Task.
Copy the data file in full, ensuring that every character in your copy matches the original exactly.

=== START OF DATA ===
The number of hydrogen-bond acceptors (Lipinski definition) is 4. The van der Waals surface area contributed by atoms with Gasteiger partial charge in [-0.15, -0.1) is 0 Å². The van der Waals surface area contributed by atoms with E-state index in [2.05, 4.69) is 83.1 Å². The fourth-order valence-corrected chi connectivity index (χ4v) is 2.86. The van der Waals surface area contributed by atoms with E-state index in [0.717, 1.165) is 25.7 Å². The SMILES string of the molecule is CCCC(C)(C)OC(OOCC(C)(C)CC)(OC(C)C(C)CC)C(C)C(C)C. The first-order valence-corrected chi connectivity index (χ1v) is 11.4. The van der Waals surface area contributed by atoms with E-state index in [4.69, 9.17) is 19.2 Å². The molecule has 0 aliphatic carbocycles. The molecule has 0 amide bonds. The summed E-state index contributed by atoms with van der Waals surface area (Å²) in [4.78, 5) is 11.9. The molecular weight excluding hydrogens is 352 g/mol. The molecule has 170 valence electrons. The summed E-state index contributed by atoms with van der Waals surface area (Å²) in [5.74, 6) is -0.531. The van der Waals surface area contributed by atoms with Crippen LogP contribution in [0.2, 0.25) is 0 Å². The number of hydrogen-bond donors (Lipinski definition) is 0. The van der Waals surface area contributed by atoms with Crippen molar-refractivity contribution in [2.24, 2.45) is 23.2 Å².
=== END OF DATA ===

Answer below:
The number of hydrogen-bond acceptors (Lipinski definition) is 4. The van der Waals surface area contributed by atoms with Gasteiger partial charge in [-0.15, -0.1) is 0 Å². The van der Waals surface area contributed by atoms with E-state index in [2.05, 4.69) is 83.1 Å². The fourth-order valence-corrected chi connectivity index (χ4v) is 2.86. The van der Waals surface area contributed by atoms with E-state index in [0.717, 1.165) is 25.7 Å². The SMILES string of the molecule is CCCC(C)(C)OC(OOCC(C)(C)CC)(OC(C)C(C)CC)C(C)C(C)C. The first-order valence-corrected chi connectivity index (χ1v) is 11.4. The van der Waals surface area contributed by atoms with E-state index in [4.69, 9.17) is 19.2 Å². The molecule has 0 aliphatic carbocycles. The molecule has 0 amide bonds. The summed E-state index contributed by atoms with van der Waals surface area (Å²) in [4.78, 5) is 11.9. The molecular weight excluding hydrogens is 352 g/mol. The molecule has 170 valence electrons. The summed E-state index contributed by atoms with van der Waals surface area (Å²) in [5.74, 6) is -0.531. The van der Waals surface area contributed by atoms with Crippen LogP contribution in [0.2, 0.25) is 0 Å². The number of hydrogen-bond donors (Lipinski definition) is 0. The van der Waals surface area contributed by atoms with Crippen molar-refractivity contribution in [2.24, 2.45) is 23.2 Å².